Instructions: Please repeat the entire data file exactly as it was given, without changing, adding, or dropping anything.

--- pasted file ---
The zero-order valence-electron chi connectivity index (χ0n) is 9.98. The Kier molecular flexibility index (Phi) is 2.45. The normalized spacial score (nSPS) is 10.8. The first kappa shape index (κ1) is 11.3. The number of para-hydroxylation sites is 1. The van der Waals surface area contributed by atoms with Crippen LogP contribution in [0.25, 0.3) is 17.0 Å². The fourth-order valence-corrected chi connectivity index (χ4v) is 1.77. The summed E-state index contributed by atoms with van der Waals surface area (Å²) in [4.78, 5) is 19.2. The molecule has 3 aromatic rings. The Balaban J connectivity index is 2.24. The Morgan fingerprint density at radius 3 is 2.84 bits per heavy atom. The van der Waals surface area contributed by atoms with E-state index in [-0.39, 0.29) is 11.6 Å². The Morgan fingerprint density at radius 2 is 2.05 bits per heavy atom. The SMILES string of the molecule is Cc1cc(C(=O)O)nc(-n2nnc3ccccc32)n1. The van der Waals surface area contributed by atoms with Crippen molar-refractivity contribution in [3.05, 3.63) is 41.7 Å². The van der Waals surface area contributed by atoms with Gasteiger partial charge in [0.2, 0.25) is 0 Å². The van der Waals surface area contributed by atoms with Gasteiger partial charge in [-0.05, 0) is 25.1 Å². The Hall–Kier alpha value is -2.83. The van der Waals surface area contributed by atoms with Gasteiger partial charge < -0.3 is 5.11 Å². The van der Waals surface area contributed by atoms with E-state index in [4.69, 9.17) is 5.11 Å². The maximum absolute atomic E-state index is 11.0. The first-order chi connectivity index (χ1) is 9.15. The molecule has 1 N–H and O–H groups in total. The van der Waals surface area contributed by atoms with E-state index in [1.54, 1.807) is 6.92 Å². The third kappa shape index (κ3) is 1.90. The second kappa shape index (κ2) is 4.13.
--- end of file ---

The zero-order valence-electron chi connectivity index (χ0n) is 9.98. The Kier molecular flexibility index (Phi) is 2.45. The normalized spacial score (nSPS) is 10.8. The first kappa shape index (κ1) is 11.3. The number of para-hydroxylation sites is 1. The van der Waals surface area contributed by atoms with Crippen LogP contribution in [0.25, 0.3) is 17.0 Å². The fourth-order valence-corrected chi connectivity index (χ4v) is 1.77. The summed E-state index contributed by atoms with van der Waals surface area (Å²) in [4.78, 5) is 19.2. The molecule has 3 aromatic rings. The Balaban J connectivity index is 2.24. The Morgan fingerprint density at radius 3 is 2.84 bits per heavy atom. The van der Waals surface area contributed by atoms with E-state index in [-0.39, 0.29) is 11.6 Å². The Morgan fingerprint density at radius 2 is 2.05 bits per heavy atom. The SMILES string of the molecule is Cc1cc(C(=O)O)nc(-n2nnc3ccccc32)n1. The van der Waals surface area contributed by atoms with Crippen molar-refractivity contribution in [3.05, 3.63) is 41.7 Å². The van der Waals surface area contributed by atoms with Gasteiger partial charge in [0.2, 0.25) is 0 Å². The van der Waals surface area contributed by atoms with Gasteiger partial charge in [-0.05, 0) is 25.1 Å². The Hall–Kier alpha value is -2.83. The van der Waals surface area contributed by atoms with Gasteiger partial charge < -0.3 is 5.11 Å². The van der Waals surface area contributed by atoms with E-state index in [4.69, 9.17) is 5.11 Å². The maximum absolute atomic E-state index is 11.0. The first-order chi connectivity index (χ1) is 9.15. The molecule has 1 N–H and O–H groups in total. The van der Waals surface area contributed by atoms with E-state index in [1.54, 1.807) is 6.92 Å². The third kappa shape index (κ3) is 1.90. The second kappa shape index (κ2) is 4.13.